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Home >> Society & Culture
Black Portraiture in Hollwood

By:
Richard Robinson




(PART 4)
 
The 1950s and 60s ushered in a new era of awareness for Blacks in America as such inspirational speakers and leaders as Martin Luther King Jnr., Malcolm X and Jesse Jackson joined the Civil Rights
Movement.  Listed amongst their aims was a necessity to produce films with a stronger message for the Black community, which, ideally, would lead to equal opportunities for Blacks in America.  In the late 1950s a fine young Black actor had emerged who instantly impressed critics through a combination of poise, intensity and versatility.  Sidney Poitier starred in a number of high-profile roles: certainly the most advanced roles for a Black actor at that time.  In his first appearance he co-starred with Tony Curtis in The Defiant Ones (Stanley Kramer, 1958).  The two stars are bound together and have to overcome their racial prejudices against one another in order to evade the law.  As Belton suggests, liberally minded films such as this claimed to have solved racial problems, without actually “uncovering their root causes in the fundamental political and economic inequality, which existed between blacks and whites.” (p.283). In other words: “Hollywood films of the 1960s expose bigotry and racism but do so without exposing their sources.  The major studios ignore the politics of racism” (Belton: p.283).  Snead argues that this trend was evident for all to see in King Kong (Cooper, 1933), which he believes is symbolic of the taking of Blacks from their habitat to the ‘New World’.  The film proceeds to ignore King Kong’s capture (against his will and for the sake of money) and shipping to America and instead concentrates on a narrative which describes how a black foreign monster is in America, wants white women and threatens the American empire/economy (hence his siege upon the financial centre: The Empire State Building).  As in Birth of A Nation and Star Wars, ‘order’ is restored once the ‘monster’ is dead.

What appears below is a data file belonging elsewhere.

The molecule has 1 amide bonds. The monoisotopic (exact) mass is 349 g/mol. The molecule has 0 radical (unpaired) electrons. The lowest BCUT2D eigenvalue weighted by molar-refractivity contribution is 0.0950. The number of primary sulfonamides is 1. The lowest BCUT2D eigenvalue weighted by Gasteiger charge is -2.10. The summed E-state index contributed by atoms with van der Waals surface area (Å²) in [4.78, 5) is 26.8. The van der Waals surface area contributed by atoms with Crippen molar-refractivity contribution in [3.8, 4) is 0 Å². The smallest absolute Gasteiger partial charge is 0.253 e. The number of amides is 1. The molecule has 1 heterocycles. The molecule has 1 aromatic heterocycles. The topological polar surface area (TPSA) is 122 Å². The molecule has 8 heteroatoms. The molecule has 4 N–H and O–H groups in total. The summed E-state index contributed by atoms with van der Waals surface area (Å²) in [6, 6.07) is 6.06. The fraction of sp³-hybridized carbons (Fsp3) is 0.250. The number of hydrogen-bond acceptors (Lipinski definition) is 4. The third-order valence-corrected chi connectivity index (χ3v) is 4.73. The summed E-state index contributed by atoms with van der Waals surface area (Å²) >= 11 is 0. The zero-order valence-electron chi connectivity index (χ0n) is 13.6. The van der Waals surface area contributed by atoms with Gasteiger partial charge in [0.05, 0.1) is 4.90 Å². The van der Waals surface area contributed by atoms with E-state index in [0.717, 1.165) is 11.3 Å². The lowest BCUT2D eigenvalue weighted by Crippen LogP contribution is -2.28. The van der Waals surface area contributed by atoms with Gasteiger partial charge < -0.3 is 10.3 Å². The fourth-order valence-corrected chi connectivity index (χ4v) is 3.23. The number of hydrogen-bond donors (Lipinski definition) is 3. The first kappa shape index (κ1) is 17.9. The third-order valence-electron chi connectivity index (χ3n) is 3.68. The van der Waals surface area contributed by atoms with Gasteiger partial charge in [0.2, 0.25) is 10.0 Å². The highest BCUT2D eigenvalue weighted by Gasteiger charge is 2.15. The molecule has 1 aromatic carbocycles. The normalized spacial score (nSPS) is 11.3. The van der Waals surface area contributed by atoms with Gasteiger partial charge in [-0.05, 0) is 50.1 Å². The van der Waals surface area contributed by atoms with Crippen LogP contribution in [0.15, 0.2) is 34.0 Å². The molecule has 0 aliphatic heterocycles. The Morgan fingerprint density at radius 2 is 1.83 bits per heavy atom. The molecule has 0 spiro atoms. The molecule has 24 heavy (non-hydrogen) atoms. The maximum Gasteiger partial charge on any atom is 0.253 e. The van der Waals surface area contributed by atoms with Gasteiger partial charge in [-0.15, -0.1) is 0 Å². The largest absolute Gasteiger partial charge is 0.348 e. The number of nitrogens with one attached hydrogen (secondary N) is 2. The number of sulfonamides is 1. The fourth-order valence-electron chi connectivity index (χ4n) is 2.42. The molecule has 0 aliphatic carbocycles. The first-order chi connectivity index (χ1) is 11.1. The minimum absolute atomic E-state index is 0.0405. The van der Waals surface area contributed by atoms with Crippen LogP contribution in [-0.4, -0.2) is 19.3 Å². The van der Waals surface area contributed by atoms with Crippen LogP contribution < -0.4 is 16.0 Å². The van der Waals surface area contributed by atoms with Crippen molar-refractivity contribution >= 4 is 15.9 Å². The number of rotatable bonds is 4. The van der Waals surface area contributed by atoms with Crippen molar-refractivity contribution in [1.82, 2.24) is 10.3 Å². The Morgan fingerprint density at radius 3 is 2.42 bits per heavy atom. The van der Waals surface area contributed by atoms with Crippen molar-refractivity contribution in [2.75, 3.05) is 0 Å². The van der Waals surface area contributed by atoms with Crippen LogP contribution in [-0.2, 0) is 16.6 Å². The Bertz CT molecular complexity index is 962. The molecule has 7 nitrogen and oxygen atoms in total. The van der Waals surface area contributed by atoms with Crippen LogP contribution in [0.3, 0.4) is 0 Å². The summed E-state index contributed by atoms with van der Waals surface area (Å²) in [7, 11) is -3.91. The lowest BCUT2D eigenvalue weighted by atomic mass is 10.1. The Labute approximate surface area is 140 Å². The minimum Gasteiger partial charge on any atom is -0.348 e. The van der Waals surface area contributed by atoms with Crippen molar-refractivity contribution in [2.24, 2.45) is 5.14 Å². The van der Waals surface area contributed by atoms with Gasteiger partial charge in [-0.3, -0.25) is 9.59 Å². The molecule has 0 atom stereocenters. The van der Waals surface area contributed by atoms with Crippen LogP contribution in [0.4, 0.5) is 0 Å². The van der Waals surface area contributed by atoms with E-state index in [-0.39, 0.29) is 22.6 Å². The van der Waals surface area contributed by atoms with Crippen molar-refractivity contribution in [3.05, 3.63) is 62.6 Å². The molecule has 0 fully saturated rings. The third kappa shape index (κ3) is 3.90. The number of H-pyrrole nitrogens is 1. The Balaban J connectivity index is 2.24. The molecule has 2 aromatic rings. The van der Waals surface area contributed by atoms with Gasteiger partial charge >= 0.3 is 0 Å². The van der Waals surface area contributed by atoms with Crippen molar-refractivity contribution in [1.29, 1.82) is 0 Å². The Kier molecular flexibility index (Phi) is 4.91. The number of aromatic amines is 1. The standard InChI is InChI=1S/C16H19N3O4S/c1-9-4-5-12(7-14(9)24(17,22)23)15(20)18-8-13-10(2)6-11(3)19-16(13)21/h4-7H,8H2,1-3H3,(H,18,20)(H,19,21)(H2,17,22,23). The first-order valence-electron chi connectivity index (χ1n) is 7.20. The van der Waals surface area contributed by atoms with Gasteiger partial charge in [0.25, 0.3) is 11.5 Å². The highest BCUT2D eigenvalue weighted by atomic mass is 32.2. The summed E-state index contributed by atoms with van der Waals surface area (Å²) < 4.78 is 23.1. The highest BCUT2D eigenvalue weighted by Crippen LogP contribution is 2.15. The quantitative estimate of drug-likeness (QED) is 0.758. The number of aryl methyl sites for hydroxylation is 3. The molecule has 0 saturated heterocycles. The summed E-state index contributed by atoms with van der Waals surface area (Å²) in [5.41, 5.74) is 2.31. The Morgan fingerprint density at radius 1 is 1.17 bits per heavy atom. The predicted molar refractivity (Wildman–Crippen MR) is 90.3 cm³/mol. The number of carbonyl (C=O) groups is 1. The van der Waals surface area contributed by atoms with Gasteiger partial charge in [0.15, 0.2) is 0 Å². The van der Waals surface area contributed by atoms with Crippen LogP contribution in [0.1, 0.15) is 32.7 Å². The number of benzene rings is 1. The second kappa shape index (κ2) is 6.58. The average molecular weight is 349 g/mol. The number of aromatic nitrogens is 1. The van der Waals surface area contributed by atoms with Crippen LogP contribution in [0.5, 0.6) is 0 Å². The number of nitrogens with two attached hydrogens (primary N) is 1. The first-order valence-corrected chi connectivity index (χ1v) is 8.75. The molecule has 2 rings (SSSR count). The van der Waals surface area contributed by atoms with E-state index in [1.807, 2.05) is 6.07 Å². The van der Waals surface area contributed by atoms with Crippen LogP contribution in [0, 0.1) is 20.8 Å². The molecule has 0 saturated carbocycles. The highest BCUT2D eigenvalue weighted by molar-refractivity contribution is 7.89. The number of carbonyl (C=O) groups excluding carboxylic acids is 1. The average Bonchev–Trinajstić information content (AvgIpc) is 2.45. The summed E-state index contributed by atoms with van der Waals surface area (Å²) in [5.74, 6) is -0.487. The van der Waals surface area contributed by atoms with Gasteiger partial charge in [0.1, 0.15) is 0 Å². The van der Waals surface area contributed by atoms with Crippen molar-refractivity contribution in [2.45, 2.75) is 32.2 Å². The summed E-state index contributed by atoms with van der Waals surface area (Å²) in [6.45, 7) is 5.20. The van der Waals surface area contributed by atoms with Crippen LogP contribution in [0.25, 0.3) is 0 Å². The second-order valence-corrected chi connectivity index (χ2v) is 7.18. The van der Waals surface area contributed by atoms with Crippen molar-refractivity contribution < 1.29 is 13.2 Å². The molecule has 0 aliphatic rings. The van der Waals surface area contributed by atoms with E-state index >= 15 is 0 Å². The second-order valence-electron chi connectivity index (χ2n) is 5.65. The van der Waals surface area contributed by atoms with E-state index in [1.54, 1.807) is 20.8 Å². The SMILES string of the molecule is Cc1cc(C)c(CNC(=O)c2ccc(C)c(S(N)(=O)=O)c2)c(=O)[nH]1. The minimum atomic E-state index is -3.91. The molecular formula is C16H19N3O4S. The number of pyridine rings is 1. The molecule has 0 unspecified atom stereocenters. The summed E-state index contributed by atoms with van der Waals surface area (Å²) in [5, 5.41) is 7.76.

Civil Rights and Sweetback and ‘Blaxploitation’
 


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The Civil Rights Movement felt that the use of Sidney Poitier in such roles was also a further denial of the causes of the real problems that affected the Black community in terms of their socio-economic well-being in America.  According to Belton, for Hollywood, Sidney Poitier became the “perfect problem solver” since although the colour of his skin was bound to provoke racism “his class status solves whatever problems whites have with his blackness.” (Belton: p.284).  For Blacks, his portrayals of middle to upper-class professionals such as a doctor in Guess Who’s Coming to Dinner (Stanley Kramer, 1967), a homicide detective in In The Heat of the Night (Norman Jewison, 1967) and as an engineer who teaches in To Sir, with Love (James Clavell, 1967) were no longer acceptable because they were so far removed from the reality of the majority for “Poitier is equal, if not superior to any of his white antagonists, who are forced to recognize his abilities and to purge themselves of their own racism.”  (Belton: p.285).
 
Despite pressure from the Movement, Hollywood maintained that it was “unable to discern or depict the full spectrum of Black American life and culture” (Snead: p.115).  Sidney Poitier was a huge box-office draw during this time and Hollywood felt that realist Black films were likely to lose rather money than gain profit.  Significant changes took place during the early nineteen seventies which went further than ever before to change the stereotypical depiction of Black people in American Cinema.  In particular, it took the release of Sweet Sweetback’s Baadasssss Song (Melvin Van Peebles, 1971), a film over which Van Peebles assumes full authorship since he is the film’s director, screenwriter, editor, music composer and star of the title, to really make headway towards denting the traditional view of Black people in American motion pictures.  Sweet Sweetback’s Baadasssss Song was not subservient or apologetic with its message.  On the contrary it was designed to be brash, noisy, at times incoherent; the film was provocative and uncomfortable viewing for whites and even split sections of the Black community, particularly in regards to the portrayal of women. 
 
Sweet Sweetback’s Baadasssss Song sent shockwaves through all sections of the nation and single-handedly marked a radical change in Black cinema.  Diawara recalls how:
 


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View Comments
Mena
Date:May 07, 2012
Great post with lots of importnat stuff.

Darence
Date:May 07, 2012
Ah yes nicely put everynoe.

Rangle
Date:May 07, 2012
A good many valualbes you've given me.

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